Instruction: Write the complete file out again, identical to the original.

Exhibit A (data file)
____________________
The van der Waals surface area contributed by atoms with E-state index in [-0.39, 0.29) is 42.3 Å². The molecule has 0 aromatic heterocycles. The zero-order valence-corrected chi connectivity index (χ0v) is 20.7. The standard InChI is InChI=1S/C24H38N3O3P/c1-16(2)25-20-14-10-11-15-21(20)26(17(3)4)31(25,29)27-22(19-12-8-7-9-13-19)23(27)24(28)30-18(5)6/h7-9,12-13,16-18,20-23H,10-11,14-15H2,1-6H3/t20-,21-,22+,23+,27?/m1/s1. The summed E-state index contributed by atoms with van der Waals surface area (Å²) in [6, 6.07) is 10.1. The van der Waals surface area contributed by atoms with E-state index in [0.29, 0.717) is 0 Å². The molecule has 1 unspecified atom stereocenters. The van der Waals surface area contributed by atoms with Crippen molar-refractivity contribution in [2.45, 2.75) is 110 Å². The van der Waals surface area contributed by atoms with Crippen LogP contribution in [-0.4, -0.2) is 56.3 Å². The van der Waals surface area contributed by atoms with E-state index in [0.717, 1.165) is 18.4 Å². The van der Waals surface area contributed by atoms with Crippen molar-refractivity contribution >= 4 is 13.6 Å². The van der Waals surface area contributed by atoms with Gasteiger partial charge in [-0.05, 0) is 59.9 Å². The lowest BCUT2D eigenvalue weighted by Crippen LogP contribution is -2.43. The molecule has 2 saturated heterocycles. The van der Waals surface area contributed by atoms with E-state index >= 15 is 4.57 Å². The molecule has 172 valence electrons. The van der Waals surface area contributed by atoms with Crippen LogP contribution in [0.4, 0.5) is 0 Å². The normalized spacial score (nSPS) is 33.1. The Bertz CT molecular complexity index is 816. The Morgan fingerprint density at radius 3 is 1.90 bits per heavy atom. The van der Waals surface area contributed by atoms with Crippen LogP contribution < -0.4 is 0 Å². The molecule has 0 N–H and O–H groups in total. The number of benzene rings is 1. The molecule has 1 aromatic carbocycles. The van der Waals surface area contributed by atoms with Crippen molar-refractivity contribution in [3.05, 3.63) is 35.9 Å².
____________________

The van der Waals surface area contributed by atoms with E-state index in [-0.39, 0.29) is 42.3 Å². The molecule has 0 aromatic heterocycles. The zero-order valence-corrected chi connectivity index (χ0v) is 20.7. The standard InChI is InChI=1S/C24H38N3O3P/c1-16(2)25-20-14-10-11-15-21(20)26(17(3)4)31(25,29)27-22(19-12-8-7-9-13-19)23(27)24(28)30-18(5)6/h7-9,12-13,16-18,20-23H,10-11,14-15H2,1-6H3/t20-,21-,22+,23+,27?/m1/s1. The summed E-state index contributed by atoms with van der Waals surface area (Å²) in [6, 6.07) is 10.1. The van der Waals surface area contributed by atoms with E-state index in [0.29, 0.717) is 0 Å². The molecule has 1 unspecified atom stereocenters. The van der Waals surface area contributed by atoms with Crippen molar-refractivity contribution in [2.45, 2.75) is 110 Å². The van der Waals surface area contributed by atoms with Crippen LogP contribution in [-0.4, -0.2) is 56.3 Å². The van der Waals surface area contributed by atoms with E-state index in [0.717, 1.165) is 18.4 Å². The van der Waals surface area contributed by atoms with Crippen molar-refractivity contribution >= 4 is 13.6 Å². The van der Waals surface area contributed by atoms with Gasteiger partial charge in [-0.05, 0) is 59.9 Å². The lowest BCUT2D eigenvalue weighted by Crippen LogP contribution is -2.43. The molecule has 2 saturated heterocycles. The van der Waals surface area contributed by atoms with E-state index >= 15 is 4.57 Å². The molecule has 172 valence electrons. The van der Waals surface area contributed by atoms with Crippen LogP contribution in [0.4, 0.5) is 0 Å². The normalized spacial score (nSPS) is 33.1. The Bertz CT molecular complexity index is 816. The Morgan fingerprint density at radius 3 is 1.90 bits per heavy atom. The van der Waals surface area contributed by atoms with Crippen LogP contribution < -0.4 is 0 Å². The molecule has 0 N–H and O–H groups in total. The number of benzene rings is 1. The molecule has 1 aromatic carbocycles. The van der Waals surface area contributed by atoms with Crippen molar-refractivity contribution in [3.05, 3.63) is 35.9 Å².